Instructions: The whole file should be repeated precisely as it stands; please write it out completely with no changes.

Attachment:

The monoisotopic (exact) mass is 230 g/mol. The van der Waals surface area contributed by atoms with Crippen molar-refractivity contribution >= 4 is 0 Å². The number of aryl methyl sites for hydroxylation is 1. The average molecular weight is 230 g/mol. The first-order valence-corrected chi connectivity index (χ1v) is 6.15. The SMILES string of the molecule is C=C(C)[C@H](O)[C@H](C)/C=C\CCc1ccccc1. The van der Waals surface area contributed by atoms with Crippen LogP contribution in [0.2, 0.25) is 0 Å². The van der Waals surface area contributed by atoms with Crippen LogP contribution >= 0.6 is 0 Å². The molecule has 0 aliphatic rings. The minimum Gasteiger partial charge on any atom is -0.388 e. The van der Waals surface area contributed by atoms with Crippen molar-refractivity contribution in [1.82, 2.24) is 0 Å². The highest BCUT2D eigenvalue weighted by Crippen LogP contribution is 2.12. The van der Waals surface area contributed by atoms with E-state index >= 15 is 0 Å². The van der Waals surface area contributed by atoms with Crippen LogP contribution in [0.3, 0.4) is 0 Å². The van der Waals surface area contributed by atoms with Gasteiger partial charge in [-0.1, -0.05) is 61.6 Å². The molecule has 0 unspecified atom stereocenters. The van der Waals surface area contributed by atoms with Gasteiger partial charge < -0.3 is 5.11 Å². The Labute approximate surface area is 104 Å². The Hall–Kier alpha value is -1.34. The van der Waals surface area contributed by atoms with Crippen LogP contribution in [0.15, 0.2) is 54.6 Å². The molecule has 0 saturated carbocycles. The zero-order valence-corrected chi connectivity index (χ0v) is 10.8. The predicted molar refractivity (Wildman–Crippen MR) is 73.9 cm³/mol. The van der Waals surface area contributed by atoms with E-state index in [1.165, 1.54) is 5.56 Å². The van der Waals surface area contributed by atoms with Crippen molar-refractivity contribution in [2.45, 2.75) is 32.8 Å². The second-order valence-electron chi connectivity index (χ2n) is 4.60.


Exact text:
The monoisotopic (exact) mass is 230 g/mol. The van der Waals surface area contributed by atoms with Crippen molar-refractivity contribution >= 4 is 0 Å². The number of aryl methyl sites for hydroxylation is 1. The average molecular weight is 230 g/mol. The first-order valence-corrected chi connectivity index (χ1v) is 6.15. The SMILES string of the molecule is C=C(C)[C@H](O)[C@H](C)/C=C\CCc1ccccc1. The van der Waals surface area contributed by atoms with Crippen LogP contribution in [0.2, 0.25) is 0 Å². The van der Waals surface area contributed by atoms with Crippen LogP contribution >= 0.6 is 0 Å². The molecule has 0 aliphatic rings. The minimum Gasteiger partial charge on any atom is -0.388 e. The van der Waals surface area contributed by atoms with Crippen molar-refractivity contribution in [1.82, 2.24) is 0 Å². The highest BCUT2D eigenvalue weighted by Crippen LogP contribution is 2.12. The van der Waals surface area contributed by atoms with E-state index >= 15 is 0 Å². The van der Waals surface area contributed by atoms with Crippen LogP contribution in [0.3, 0.4) is 0 Å². The van der Waals surface area contributed by atoms with Gasteiger partial charge in [-0.1, -0.05) is 61.6 Å². The molecule has 0 unspecified atom stereocenters. The van der Waals surface area contributed by atoms with Gasteiger partial charge < -0.3 is 5.11 Å². The Labute approximate surface area is 104 Å². The Hall–Kier alpha value is -1.34. The van der Waals surface area contributed by atoms with Crippen LogP contribution in [0.15, 0.2) is 54.6 Å². The molecule has 0 saturated carbocycles. The zero-order valence-corrected chi connectivity index (χ0v) is 10.8. The predicted molar refractivity (Wildman–Crippen MR) is 73.9 cm³/mol. The van der Waals surface area contributed by atoms with E-state index in [1.165, 1.54) is 5.56 Å². The van der Waals surface area contributed by atoms with Crippen molar-refractivity contribution in [2.45, 2.75) is 32.8 Å². The second-order valence-electron chi connectivity index (χ2n) is 4.60.